Opera is different from musicals. There's more singing, most of it in an older style and in a foreign language. Musicals are very accessible - people are singing, in English, and usually dancing, and there's a lot of dialogue. Opera has little to no dialogue, relies on some musical forms/ideas that most of us aren't so familiar with, and is rarely in English.

What worked for me was getting several videos/CDs of opera performances from the library, along with copies of the libretti (different translations) and watching the operas along with the libretti. I think I also read Opera for Dummies around that time, and it was helpful. I learned to listen for the acting in the singing.

I will never be a hard-core opera fan, but I have learned to appreciate a lot of it and I've gone to and enjoyed several performances. I find I enjoy it more when I read up beforehand and know what is happening and what the "points of interest" are for the particular piece.

Thanks to the internet, you can start by looking up clips on youtube and get a feel for the composers and works you prefer. Keep in mind there can be great and awful productions of any opera, so don't be quick to give up on any one of them without checking out various approaches.

You could also try just listening to some of the great choruses and arias while puttering around the house. I think this lets the style seep into your head and then when you sit down to hear the whole thing it's like "hey, I know this already!"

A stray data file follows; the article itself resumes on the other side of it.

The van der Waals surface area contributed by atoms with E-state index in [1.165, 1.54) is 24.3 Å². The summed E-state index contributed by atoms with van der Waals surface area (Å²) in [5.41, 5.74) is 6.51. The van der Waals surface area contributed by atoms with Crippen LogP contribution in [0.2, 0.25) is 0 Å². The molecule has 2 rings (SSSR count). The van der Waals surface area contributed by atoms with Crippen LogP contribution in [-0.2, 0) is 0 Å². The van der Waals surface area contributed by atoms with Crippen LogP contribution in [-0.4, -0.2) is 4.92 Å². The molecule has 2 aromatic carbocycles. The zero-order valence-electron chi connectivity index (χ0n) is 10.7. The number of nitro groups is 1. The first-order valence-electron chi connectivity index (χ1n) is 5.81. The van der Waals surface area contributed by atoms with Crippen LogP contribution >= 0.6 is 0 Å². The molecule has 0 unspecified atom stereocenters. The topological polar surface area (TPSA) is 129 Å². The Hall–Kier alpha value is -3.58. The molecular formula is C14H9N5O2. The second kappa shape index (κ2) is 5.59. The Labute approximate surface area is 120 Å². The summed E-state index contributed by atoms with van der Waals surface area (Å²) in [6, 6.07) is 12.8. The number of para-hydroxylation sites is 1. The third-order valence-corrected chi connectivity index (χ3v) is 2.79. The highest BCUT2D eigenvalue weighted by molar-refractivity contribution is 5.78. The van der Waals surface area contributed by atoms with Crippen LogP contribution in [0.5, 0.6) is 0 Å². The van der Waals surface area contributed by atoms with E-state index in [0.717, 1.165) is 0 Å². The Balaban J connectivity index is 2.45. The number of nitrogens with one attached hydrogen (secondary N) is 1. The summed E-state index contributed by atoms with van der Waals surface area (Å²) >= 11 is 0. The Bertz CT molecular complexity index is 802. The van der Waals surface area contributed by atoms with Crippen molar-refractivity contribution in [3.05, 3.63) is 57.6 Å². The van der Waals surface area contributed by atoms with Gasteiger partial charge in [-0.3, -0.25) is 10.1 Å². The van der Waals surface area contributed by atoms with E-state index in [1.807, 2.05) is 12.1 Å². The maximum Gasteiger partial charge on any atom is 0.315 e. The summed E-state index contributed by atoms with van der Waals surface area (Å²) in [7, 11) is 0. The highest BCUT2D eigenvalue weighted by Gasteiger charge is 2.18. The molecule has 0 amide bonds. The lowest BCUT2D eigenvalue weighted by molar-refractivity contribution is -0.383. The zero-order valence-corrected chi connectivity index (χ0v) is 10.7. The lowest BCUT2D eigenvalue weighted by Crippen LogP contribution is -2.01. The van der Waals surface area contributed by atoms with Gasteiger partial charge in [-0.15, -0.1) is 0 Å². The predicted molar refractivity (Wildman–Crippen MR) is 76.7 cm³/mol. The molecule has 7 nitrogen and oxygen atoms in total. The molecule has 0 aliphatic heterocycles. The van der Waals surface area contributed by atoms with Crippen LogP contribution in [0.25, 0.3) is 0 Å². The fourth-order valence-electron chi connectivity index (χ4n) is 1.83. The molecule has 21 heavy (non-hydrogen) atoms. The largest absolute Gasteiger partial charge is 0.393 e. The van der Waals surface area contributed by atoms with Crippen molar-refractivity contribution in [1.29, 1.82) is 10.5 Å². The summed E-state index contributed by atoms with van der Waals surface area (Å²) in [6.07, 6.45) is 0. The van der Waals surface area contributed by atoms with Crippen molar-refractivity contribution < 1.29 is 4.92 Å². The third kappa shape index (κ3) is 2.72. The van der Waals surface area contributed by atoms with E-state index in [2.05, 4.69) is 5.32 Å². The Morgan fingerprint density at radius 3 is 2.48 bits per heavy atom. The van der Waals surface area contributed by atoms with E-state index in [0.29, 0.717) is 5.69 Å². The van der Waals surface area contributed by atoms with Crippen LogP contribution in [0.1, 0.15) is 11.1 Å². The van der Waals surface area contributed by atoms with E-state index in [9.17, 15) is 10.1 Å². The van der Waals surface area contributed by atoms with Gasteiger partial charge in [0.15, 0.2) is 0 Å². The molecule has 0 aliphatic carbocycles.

posted by bunderful at 10:35 AM on September 28, 2012

I saw Tosca in Toronto several years ago and loved it. That one might be another good choice for a novice.

Piggybacking on this question: I was annoyed and distracted by the surtitles that gave a running translation of the libretto during the show. I would very much prefer reading a summary of the action beforehand (in one of those sources Ruthless Bunny mentioned), then letting myself be absorbed in the whole gestalt of the performance without all those WORDS. If the libretto is especially good, I can read it later on, then go back to the opera one more time with everything I need without having to read during the show (or, worse yet, attempting to avert my eyes from Jenny Holzer's insistent red dream above the stage).

That Wikipedia article I linked notes that some opera companies use elective captioning instead, so if you think you may be as distracted as I was, that may factor into your choice of operas and/or opera companies. You may actually prefer surtitles above the stage instead of getting a plot summary first -- SPOILERS, sweetie!
posted by maudlin at 10:43 AM on September 28, 2012

Best answer: I think opera is one of those things you really have to see in person. I've been to three operas (here in Chicago) and they were fantastic. I've listened to quite a few more (even the ones I have seen), and it's just...bleh. I don't really care. I need the scenes, the people, the costumes, the live action, and the subtitles in order to make it happen for me.

Unfortunately, it's an expensive habit.

The times I have gone, I've read the wikipedia entry beforehand to get the plot down, and I've gone to the pre-opera talk they give at Lyric that puts the plot and music in context. Great tools.
posted by phunniemee at 10:49 AM on September 28, 2012 [1 favorite]

Here's what turned me on to opera. Prof. Greenberg is an enormously talented teacher, and the quality of the recordings is outstanding. I listen to his music appreciation lectures in the car, and I've learned a huge amount while hearing gorgeous music.

Also, though the price looks daunting, I've learned that if you hang around Great Courses long enough, almost everything goes on sale for a reasonable price.
posted by bearwife at 10:56 AM on September 28, 2012